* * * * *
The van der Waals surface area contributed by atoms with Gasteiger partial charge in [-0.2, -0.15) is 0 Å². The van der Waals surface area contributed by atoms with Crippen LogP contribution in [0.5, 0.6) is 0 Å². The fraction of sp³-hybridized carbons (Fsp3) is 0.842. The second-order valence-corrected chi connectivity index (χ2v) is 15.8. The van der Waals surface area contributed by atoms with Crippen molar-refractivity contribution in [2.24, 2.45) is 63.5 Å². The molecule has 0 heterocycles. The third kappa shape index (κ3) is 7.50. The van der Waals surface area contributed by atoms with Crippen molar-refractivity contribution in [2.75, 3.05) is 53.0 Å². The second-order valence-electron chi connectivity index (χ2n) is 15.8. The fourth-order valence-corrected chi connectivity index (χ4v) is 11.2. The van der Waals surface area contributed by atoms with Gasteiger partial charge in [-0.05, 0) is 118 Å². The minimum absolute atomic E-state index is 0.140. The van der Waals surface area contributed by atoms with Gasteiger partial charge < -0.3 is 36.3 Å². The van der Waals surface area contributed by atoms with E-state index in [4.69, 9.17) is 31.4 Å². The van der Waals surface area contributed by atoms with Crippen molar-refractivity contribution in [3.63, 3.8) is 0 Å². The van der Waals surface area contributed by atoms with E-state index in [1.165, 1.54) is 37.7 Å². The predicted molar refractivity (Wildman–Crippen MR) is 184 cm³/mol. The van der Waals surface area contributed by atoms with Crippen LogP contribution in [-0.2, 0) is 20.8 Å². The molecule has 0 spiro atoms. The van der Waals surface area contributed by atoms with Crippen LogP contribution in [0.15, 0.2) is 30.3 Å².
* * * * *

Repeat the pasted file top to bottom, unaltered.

The van der Waals surface area contributed by atoms with Gasteiger partial charge in [-0.2, -0.15) is 0 Å². The van der Waals surface area contributed by atoms with Crippen LogP contribution in [0.5, 0.6) is 0 Å². The fraction of sp³-hybridized carbons (Fsp3) is 0.842. The second-order valence-corrected chi connectivity index (χ2v) is 15.8. The van der Waals surface area contributed by atoms with Crippen molar-refractivity contribution in [2.24, 2.45) is 63.5 Å². The molecule has 0 heterocycles. The third kappa shape index (κ3) is 7.50. The van der Waals surface area contributed by atoms with Crippen molar-refractivity contribution in [2.75, 3.05) is 53.0 Å². The second-order valence-electron chi connectivity index (χ2n) is 15.8. The fourth-order valence-corrected chi connectivity index (χ4v) is 11.2. The van der Waals surface area contributed by atoms with Gasteiger partial charge in [-0.05, 0) is 118 Å². The minimum absolute atomic E-state index is 0.140. The van der Waals surface area contributed by atoms with Gasteiger partial charge < -0.3 is 36.3 Å². The van der Waals surface area contributed by atoms with E-state index in [4.69, 9.17) is 31.4 Å². The van der Waals surface area contributed by atoms with Crippen molar-refractivity contribution in [3.63, 3.8) is 0 Å². The van der Waals surface area contributed by atoms with E-state index in [1.165, 1.54) is 37.7 Å². The predicted molar refractivity (Wildman–Crippen MR) is 184 cm³/mol. The van der Waals surface area contributed by atoms with Crippen LogP contribution in [-0.2, 0) is 20.8 Å². The molecule has 0 spiro atoms. The van der Waals surface area contributed by atoms with Crippen LogP contribution in [0.15, 0.2) is 30.3 Å².